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#ActualInvalidPointer

Posted 18 April 2013 - 04:34 PM

Am I on the right track with this ? As I can see from other demos, the compute spherical harmonics per vertex ? I tend to do it in my deferred lighting pass per pixel ?

How to sample a spherical harmonics "matrix" ( a set of float values ) using my direction normal to get the illumination value at that point ? I now sample my cube maps with my direction normals, but I want to use spherical harmonics to store the data more efficiently.

I'm not an expert with SH, but here are some directions which might be helpful.

 

Spherical harmonics, like a standard sphere or a cube map, is an approximation of the incoming light from a certain direction. A cube map is really hi-quality with an according resolution. SH on the other hand is a compression. A very simple compression would be to have a direction vector and an intensity to describe from which direction the most light is coming, this case would be a 4 component vector (dirX,dirY,dirZ,intensity). This is basically, more or less (not 100% correct ?), a simple SH, which is often refered as AO term (though often only the intensity without direction is saved as single component).

 

Now to expand the idea, you can use SH, which improve the resolution of the approximation by adding more components to the vector, so a 9 component SH has a better resolution as a 4 component SH. So, some games (Halo??) use a SH X-component term and save this as lightmap (not only on vertex base) to simulate a pre-computed global illumination. But it should be clear, that you will need huge amounts of memory to save this term in a proper resolution (9 floats per pixel are not really light weight).

Hate to come off like a dick, but, uh, I'm not sure what it is you're describing. It actually sounds more like spherical radial basis function projection (which, to be fair, is pretty closely related) rather than SH, but for clarity...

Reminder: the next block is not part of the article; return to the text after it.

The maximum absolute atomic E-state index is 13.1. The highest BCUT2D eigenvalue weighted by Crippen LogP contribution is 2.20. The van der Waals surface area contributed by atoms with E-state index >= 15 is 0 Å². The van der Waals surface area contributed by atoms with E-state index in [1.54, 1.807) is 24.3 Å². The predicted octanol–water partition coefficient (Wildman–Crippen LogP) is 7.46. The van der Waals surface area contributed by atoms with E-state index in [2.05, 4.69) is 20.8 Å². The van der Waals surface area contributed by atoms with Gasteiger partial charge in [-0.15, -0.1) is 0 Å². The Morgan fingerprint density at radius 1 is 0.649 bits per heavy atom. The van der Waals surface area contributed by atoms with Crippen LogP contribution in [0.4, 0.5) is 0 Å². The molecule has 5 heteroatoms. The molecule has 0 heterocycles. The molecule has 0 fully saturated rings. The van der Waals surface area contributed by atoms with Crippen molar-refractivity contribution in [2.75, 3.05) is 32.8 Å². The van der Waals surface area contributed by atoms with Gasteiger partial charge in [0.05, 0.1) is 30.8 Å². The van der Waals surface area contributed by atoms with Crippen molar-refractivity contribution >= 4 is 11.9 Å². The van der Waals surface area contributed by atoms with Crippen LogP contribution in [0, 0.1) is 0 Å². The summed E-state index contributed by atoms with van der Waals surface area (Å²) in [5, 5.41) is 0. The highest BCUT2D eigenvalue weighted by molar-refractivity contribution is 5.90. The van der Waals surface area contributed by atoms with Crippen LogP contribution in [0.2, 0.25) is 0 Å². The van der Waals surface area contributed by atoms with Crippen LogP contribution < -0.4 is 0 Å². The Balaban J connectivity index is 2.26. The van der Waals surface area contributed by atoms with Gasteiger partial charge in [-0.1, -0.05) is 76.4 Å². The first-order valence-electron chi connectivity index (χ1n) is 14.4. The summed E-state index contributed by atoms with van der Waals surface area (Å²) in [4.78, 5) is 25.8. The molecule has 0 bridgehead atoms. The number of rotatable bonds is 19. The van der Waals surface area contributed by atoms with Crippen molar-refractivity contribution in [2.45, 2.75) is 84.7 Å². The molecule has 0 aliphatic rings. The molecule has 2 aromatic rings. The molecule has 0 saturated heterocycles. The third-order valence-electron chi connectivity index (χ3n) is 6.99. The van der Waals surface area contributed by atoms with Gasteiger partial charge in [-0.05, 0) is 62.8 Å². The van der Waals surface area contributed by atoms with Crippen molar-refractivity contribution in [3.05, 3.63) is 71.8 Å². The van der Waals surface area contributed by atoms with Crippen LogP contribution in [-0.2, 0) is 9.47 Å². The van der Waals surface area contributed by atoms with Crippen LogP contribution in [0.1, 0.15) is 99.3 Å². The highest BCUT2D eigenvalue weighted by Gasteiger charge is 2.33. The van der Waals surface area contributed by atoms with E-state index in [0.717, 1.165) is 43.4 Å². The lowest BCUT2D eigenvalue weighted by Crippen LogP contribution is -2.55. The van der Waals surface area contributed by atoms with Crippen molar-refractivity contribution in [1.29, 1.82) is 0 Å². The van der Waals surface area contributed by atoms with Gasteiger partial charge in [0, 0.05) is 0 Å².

Spherical harmonics are actually polynomials. This, by itself, isn't too interesting/useful. What is cool, however, is when we use a branch of mathematics called Fourier analysis with said polynomials as a bases. Intuitively, we're trying to describe how accurately a given spherical harmonic function mimics the source lighting information, (tl; dr, multiply the SH function by the lighting information, scale by coverage on the sphere, add into the total) then store the result as a single weight. Repeat for three color channels, and holy crap, we have a complete representation of light for all angles in 3n2 floats (where 'n' is the SH order, and is basically a 'detail/accuracy' slider). The seminal paper on the subject (that I am aware of) has some wonderful pictures on the last page that make visualizing the process really, really easy. The final piece is calculating how light from all these angles contributes in the eye direction we care about. This boils down to projecting the BRDF into SH, (remember to rotate into the same frames of reference!) then doing a dot product of those two coefficient vectors.

 

As an aside, the whole 'dot product' notation here is actually mathematically correct, but really confusing for beginners since most people tend to associate it with directions and angles. There are actually no 'directions' involved in SH, since wah waaah wahh wahh wahh frequency domain. You're just multiplying the coefficients and adding the results as you go. Pick apart a dot product, and, hey, there's the same operations.